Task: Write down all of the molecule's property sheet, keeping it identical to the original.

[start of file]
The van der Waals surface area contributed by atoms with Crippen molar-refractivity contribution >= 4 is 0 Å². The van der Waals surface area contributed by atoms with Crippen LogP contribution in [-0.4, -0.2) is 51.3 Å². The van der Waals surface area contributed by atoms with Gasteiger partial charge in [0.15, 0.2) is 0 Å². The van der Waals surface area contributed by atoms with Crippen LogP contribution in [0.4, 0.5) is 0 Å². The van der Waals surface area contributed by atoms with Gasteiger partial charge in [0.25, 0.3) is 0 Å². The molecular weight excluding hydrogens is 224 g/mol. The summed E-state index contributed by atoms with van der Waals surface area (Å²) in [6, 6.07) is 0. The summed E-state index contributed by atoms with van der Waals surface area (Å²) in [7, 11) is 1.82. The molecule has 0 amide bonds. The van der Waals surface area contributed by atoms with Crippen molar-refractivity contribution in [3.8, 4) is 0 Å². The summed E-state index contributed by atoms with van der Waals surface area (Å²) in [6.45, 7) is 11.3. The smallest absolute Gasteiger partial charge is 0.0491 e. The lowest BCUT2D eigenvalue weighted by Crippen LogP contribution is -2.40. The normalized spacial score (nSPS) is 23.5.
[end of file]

The van der Waals surface area contributed by atoms with Crippen molar-refractivity contribution >= 4 is 0 Å². The van der Waals surface area contributed by atoms with Crippen LogP contribution in [-0.4, -0.2) is 51.3 Å². The van der Waals surface area contributed by atoms with Gasteiger partial charge in [0.15, 0.2) is 0 Å². The van der Waals surface area contributed by atoms with Crippen LogP contribution in [0.4, 0.5) is 0 Å². The van der Waals surface area contributed by atoms with Gasteiger partial charge in [0.25, 0.3) is 0 Å². The molecular weight excluding hydrogens is 224 g/mol. The summed E-state index contributed by atoms with van der Waals surface area (Å²) in [6, 6.07) is 0. The summed E-state index contributed by atoms with van der Waals surface area (Å²) in [7, 11) is 1.82. The molecule has 0 amide bonds. The van der Waals surface area contributed by atoms with Crippen molar-refractivity contribution in [3.8, 4) is 0 Å². The summed E-state index contributed by atoms with van der Waals surface area (Å²) in [6.45, 7) is 11.3. The smallest absolute Gasteiger partial charge is 0.0491 e. The lowest BCUT2D eigenvalue weighted by Crippen LogP contribution is -2.40. The normalized spacial score (nSPS) is 23.5.